Iran’s bid to develop nuclear arms could perhaps herald a military confrontation with the United States, their acquisition would be much more likely to lead to a new diplomatic rapprochement . . . that would tempt Washington to focus on Iran’s nuclear challenge at the expense of Israel’s perceived interests.

The Iranians can see, for example, how the United States treats North Korea more carefully now that the communist regime has announced it has nuclear weapons.  In this case, the Bush administration’s insistence on helping the Sharon government in its plans to remake the Middle East have only spurred on Iranian efforts to expand their nuclear program.  Small wonder, then, that official Israeli views on an Iranian bomb have been more alarmist than those of U.S. intelligence.  Ray McGovern continues: “One reason the Israelis are pressing hard for early action may simply be out of a desire to ensure that George W. Bush will have a few more years as president after an attack on Iran, so that they will have him to stand with Israel when bedlam breaks out in the Middle East.”

Iran’s position is as easy to understand as that of Israel.  Tehran wants nuclear weapons to deter the United States and the Israelis.  As related by Mr. McGovern, Sen. Richard Lugar, chairman of the Senate Foreign Relations Committee, inadvertently let the cat out the bag on a recent Sunday talk show.  Senator Lugar was attempting to answer a simple question: Why does Iran want nuclear weapons?  Lugar began to state candidly “Well, you know, Israel has . . . ”; then he caught himself, saying that Israel “allegedly” has nuclear weapons.  Plainly stated, Iran wants nuclear weapons because Israel has them—and Senator Lugar knows full well that she does.  So why does that represent a clear and present danger to the United States?

Moscow is in a much more vulnerable geographic position than the United States regarding an “Islamic bomb.”  Indeed, with Pakistan going nuclear in the 1990’s and Tehran desiring to do so, some Russian observers fear what Russian nonproliferation expert Vladimir Sotnikov called an “Islamic Nuclear Belt” on Russia’s southern flank.  Sotnikov’s comments should focus our attention on that southern flank—and what may be a partial explanation for Russia’s apparent lack of alarm at Iran’s attempts to develop her nuclear sector.

Russia has continued to develop strategic ties to both India and China in areas such as arms sales, security, and energy.  India and China are moving forward with ambitious economic development plans, both of which require fuel and energy: oil, natural gas, and electricity generated by Russian power stations.  In view of the U.S. incursion into the Middle East (and, on India’s part, the U.S. relationship with her enemy Pakistan), all three have a desire to balance the U.S.-dominated “unipolar” world by developing alternative centers of military and economic power (a “multipolar” world).  With a nuclear Iran, the multipolar scenario becomes more plausible: As noted above, a nuclear Iran could temper U.S. plans for further unilateral military actions in the Middle East, reining in what many (not only in Russia, India, and China) consider a “hyperpower” on a rampage—a rampage that has included expansion into Russia’s traditional sphere of influence in Central Asia and the Caucasus, to say nothing of the U.S. role in the recent Ukrainian presidential elections or of NATO’s eastward expansion.  Once more, the term encirclement is being heard in Russia: Moscow clearly fears being cut off and isolated by the U.S. hyperpower.  A nuclear Iran friendly to Russia could break the blockade on the southwestern Russian flank.  Putin’s recent announcement that he will visit Tehran in April (I write in March) seems to indicate that Moscow is at least partly thinking in such geostrategic terms.  As far as the “War on Terror,” Moscow has not seen Tehran as the source of support for the Chechen insurgents: The Muslims who have provided money, supplies, and men for the Chechens are Arabs, not Iranians.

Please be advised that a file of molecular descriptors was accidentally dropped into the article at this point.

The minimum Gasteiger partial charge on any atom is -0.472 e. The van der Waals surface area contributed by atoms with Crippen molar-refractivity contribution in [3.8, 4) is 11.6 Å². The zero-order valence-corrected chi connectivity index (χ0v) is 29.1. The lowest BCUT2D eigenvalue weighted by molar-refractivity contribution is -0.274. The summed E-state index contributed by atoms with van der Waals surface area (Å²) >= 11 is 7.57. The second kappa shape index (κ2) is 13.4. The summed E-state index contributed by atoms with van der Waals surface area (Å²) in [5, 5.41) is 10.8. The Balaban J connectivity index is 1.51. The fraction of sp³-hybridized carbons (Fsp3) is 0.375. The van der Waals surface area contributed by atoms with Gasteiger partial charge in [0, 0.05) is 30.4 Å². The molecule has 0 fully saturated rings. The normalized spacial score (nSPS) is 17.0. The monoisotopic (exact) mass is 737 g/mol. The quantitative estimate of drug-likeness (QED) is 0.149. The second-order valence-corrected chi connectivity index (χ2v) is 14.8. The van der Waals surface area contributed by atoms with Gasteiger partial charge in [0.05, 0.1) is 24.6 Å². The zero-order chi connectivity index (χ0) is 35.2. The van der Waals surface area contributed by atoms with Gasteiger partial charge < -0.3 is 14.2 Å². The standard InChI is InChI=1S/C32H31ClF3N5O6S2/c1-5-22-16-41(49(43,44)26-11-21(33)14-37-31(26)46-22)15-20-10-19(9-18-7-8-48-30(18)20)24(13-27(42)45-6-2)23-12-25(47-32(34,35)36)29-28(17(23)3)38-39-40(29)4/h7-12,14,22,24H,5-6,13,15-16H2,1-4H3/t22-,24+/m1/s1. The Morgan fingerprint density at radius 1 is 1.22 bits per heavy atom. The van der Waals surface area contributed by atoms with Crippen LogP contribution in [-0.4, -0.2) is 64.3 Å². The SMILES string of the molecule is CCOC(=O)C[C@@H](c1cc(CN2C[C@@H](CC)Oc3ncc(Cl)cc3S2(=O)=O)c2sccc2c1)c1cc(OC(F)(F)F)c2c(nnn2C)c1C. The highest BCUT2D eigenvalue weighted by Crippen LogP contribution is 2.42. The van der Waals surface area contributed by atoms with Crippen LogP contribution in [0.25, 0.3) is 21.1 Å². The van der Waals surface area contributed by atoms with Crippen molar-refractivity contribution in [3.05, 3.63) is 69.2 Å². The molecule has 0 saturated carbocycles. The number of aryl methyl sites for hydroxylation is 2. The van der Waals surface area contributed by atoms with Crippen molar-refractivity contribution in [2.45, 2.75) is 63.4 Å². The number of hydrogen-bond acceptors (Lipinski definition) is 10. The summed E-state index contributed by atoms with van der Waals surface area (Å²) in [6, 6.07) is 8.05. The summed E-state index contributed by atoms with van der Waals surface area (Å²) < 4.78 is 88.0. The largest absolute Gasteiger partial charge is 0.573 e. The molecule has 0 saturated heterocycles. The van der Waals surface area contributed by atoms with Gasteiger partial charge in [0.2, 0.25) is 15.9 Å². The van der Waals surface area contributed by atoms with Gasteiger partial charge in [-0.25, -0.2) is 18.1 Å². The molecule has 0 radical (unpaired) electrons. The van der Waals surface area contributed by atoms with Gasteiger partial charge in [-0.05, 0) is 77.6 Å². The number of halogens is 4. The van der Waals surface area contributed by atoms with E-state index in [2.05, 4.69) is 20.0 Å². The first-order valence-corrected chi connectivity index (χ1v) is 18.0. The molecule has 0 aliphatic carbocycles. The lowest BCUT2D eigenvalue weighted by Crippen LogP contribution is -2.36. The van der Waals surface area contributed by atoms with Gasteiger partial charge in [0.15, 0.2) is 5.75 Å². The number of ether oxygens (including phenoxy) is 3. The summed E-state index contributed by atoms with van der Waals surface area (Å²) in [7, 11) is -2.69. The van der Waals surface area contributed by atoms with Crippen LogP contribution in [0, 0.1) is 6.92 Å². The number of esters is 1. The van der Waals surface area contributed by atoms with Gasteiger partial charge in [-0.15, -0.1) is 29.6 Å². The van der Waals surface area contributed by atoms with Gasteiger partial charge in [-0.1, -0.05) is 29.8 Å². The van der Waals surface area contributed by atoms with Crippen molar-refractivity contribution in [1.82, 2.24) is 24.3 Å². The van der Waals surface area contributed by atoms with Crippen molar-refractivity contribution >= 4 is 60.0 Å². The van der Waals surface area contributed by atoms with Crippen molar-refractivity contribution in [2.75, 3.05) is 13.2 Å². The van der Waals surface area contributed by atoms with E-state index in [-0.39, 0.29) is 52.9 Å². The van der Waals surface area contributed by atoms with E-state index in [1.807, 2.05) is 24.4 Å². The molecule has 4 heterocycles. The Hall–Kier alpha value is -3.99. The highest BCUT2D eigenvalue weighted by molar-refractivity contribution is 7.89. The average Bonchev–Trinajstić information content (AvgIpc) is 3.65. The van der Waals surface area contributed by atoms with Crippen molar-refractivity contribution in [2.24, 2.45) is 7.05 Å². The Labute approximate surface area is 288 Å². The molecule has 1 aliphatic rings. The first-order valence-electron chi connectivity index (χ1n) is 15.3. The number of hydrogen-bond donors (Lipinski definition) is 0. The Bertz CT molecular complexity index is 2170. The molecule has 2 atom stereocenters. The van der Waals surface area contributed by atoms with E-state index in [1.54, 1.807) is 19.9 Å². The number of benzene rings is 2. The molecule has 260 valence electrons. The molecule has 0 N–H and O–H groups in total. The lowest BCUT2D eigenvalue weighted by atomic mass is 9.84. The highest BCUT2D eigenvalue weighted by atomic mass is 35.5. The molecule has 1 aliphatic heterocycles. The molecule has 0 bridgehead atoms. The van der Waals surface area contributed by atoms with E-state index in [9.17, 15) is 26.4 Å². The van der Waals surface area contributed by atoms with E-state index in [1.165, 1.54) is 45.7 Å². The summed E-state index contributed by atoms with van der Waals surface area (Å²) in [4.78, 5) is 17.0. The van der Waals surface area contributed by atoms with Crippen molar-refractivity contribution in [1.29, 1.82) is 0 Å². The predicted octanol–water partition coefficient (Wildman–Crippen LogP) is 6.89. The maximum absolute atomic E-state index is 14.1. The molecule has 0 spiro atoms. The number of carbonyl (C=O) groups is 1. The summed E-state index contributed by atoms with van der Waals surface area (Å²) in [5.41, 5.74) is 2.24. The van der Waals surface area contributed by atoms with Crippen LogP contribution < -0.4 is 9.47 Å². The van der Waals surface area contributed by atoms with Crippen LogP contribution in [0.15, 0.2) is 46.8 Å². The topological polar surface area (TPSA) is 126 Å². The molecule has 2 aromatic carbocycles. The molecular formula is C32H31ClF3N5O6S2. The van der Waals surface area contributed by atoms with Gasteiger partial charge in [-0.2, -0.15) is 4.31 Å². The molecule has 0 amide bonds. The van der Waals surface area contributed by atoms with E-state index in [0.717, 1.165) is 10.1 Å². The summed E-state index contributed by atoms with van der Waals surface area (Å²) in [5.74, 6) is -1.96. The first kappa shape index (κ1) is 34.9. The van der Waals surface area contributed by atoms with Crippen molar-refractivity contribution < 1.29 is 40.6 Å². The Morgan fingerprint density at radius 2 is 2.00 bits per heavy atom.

That said, one should never discount the Russian internal political situation or economic motives in such calculations.  Geopolitics only partly explain the Iranian-Russian relationship.  The Russian nuclear-energy sector is one of many currently up for grabs in the battle of the Kremlin political/economic “clans” for the choicest morsels of the country’s economic pie.  Yulia Latynina, one of Russia’s most perceptive and well-informed journalists, advises us to follow the money—and the money from the current Russia-Iran nuclear deal is now flowing in the direction of Gazprom, the Russian gas monopoly controlled by Putin’s “St. Petersburger” cronies.  Until October 2004, the company that had contracted to build the Bushehr power station, Atomstroiexport, was majority owned by a private shareholder.  Then, state auditors discovered certain tax violations.  Subsequently, the controlling stake in the company was sold to Gazprombank for a song: $25 million for a company that could receive up to $20 billion in contracts in the next few years.

The private shareholder who owned the controlling stake in Atomstroiexport likely had a choice: Either sell for a pittance or have the state attack his company, the way it did Mikhail Khodorkovsky’s Yukos, and see it seized outright.  Once the property was in the right hands, any obstacles to forging ahead with the Iranian nuclear deal went away.  The nuclear deal was signed, according to Latynina, for “purely commercial reasons,” which seems entirely plausible given the avaricious nature of the Russian elite.  Experts who were stumped by the deal were “asking the wrong questions.”  They were trying to explain the nuclear deal with Iran only in geopolitical terms, but “you should ask instead who is making money off Bushehr.”

If Washington has any hopes of reaching accord with Russia or, indeed, any of the states mentioned in this article, it must lose its aversion to area expertise and try to find out what the interests (both economic and strategic) of the various players are in a situation.  As it is, policymakers often ignore the advice and insights of those who actually know something about the various “dark corners” (in President Bush’s terminology) of the world they seek to remake.  They may find that the actions of the Russians, Iranians, Chinese, Indians, and Europeans are not as inexplicable as they may appear to their untrained eyes and narrow minds.